Technology transfer as the basis for the evolution of developing countries

Lucas Wanderley Gaudie-Ley

Fluminense Federal University - UFF, Niterói, RJ, Brazil.

Adriana Azevedo Netto

Fluminense Federal University - UFF, Niterói, RJ, Brazil.

Estefan Monteiro da Fonseca

Fluminense Federal University - UFF, Niterói, RJ, Brazil.

Over the last decade, sustainable development has been seen by several global nations as the ideal practice to be achieved, even being the focus of the UN through its latest deliberations (17 Sustainable Development Goals, 2012 - SDGs). The post-pandemic situation of COVID-19 has further reinforced the need for public policies that consider the global environmental balance concerning managing environmental resources, which are already scarce in several cases. In this scenario, technology continues to be a key element in transitioning to a more balanced model. On the other hand, international efforts to stimulate the evolution of developing countries have yet to produce results commensurate with their demands. Moreover, the academic debate needs to be revised.

The 27th United Nations Climate Conference, more commonly referred to as COP27, occurred in November 2022. The event hosted over 50 interactive sessions, bringing together over 800 leaders from sectors, generations, and countries. These sessions drove multi-stakeholder action in areas as broad as increasing climate ambition, financing the Net-Zero transition, accelerating industry decarbonization, water security, adaptation finance, ocean innovation, and more. Thus, the centerpiece of the post-22 development agenda was the renewal of the commitment to sustainable development and the promotion of an economically, socially, and environmentally balanced future for our planet and present and future generations.

Not surprisingly and already well before the SDGs, sustainability's pluralistic and dynamic nature makes its operationalization questionable (Kemp & Martens, 2007). In contrast, the general understanding of technology's role as one of the "implementation means" and the feasibility of sustainability goals (United Nations, 2015) keeps this ideal alive.

It is common sense that "development" is based on the sum of technological, social, and institutional capacities built over time, coupled with multiple wave events of growth opportunities (Pérez, 2001). Thus, the use of technology becomes a determinant of any economy's prosperity (Keller, 2004; Ruttan & Hayami, 1973). It is also considered that, besides being a development tool, technology enables the viability of development programs (Pérez, 2001).

Even with all the global support, technological tools still need to show full adherence to the sustainability context. The main gaps in the technology support environment for sustainable practices include the definitions of the most effective or appropriate technology tools for certain issues and the most appropriate means for technology transitions. Last but also important, the best ways to implement technologies and adequately support innovation, including across national borders, must be sought (United Nations, 2016). These issues are critical globally but are even more present in developing countries since the limitation is not only on technology availability but also on the existence of human resources to deliver it, as well as physical, financial, institutional, and organizational capital (Pigato et al., 2020) for its implementation.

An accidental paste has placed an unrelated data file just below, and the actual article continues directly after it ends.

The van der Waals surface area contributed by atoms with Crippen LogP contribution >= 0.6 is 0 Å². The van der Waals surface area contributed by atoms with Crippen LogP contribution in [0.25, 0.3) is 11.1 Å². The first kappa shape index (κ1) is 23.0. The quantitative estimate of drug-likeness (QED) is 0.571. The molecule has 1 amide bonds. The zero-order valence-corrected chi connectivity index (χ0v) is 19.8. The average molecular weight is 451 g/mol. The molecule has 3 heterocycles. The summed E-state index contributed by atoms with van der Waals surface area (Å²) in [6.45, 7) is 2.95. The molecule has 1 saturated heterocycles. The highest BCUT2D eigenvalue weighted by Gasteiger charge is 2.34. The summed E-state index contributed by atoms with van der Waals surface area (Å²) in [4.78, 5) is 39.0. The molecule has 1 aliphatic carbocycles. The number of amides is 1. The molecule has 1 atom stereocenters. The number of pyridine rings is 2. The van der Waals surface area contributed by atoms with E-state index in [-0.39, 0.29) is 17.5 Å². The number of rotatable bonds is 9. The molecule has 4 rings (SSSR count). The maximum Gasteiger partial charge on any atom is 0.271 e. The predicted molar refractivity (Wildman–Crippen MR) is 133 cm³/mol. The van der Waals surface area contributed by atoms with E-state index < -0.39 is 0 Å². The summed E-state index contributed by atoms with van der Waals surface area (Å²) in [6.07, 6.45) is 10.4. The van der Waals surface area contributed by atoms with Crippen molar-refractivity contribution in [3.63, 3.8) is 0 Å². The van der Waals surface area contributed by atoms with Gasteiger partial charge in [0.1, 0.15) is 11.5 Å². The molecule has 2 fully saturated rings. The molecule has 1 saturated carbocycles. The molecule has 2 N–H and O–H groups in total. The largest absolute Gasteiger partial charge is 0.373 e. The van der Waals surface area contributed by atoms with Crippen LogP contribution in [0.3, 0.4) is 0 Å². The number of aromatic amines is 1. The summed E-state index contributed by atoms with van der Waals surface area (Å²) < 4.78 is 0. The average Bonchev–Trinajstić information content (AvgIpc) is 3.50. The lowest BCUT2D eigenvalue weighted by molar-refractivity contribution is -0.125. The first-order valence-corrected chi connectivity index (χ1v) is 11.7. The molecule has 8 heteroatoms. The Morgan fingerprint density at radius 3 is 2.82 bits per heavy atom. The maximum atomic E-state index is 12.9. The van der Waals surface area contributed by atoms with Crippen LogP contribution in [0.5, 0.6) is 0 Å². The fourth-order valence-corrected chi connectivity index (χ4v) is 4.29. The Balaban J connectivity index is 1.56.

Based on the aforementioned information, the present issue of S&G Journal provides titles such as "Evaluation of Environmental Conditions of the Elements of a Rural Landscape Using the Free Software Google Earth Pro," "Artificial Intelligence and Financial Asset Price Forecasting: A Systematic Review," "Dynamic Capabilities and International Entrepreneurship in Pernambuco's Technology Park: Analysis of Companies in Porto Digital," and "ACISIWEBSHOP: The First Regional Marketplace of the City of Ivaiporã-PR," which address the use of technologies in the environmental, financial, and entrepreneurial fields, respectively, to optimize their flows. Conversely, titles such as "Qualification of Company Performance in Compulsory Environmental Auditing Reports in the State of Rio de Janeiro" and "Environmental Governance for the Protection of the Amazon and Cerrado Biomes: What Has Brazil Done?" present environmental sustainability as an ideal scenario for development. Last but not least, articles such as "The Importance of Evaluating Occupational Risks and Factors Compromising Environmental Comfort for Students and Professionals in the School Environment" and "State Capacity and Public Health Cooperation Networks in Controlling the COVID-19 Pandemic" present tools to be respected in the fields of education and health.


Keller, W. (2004), ‘International technology diffusion’, Journal of Economic Literature Nashville, vol. 42, no. 3, pp. 752–782.

Pérez, C. (2001), ‘Technological change and opportunities for development as a moving target’, CEPAL Review, vol. 75, pp. 109–130.

Pigato, M.A., Black, S.J., Dussaux, D.C.R., Mao, Z., Mckenna, J.M., Rafaty, R.M & Touboul, S. (2020), Technology transfer and innovation for low-carbon development, Washington, DC, World Bank, pp. 1–231.

Ruttan, V.W & Hayami, Y. (1973), ‘Technology transfer and agricultural development’, Technology and Culture, vol. 14, no. 2, pp. 119–151.

Received: Dec. 20, 2022

Approved: Dec. 20, 2022

DOI: 10.20985/1980-5160.2022.v17n3.1849

How to cite: Gaudie-Ley, L.W., Azevedo Netto, A., Fonseca, E.M. (2022). Technology transfer as the basis for the evolution of developing countries. Revista S&G 17, 3.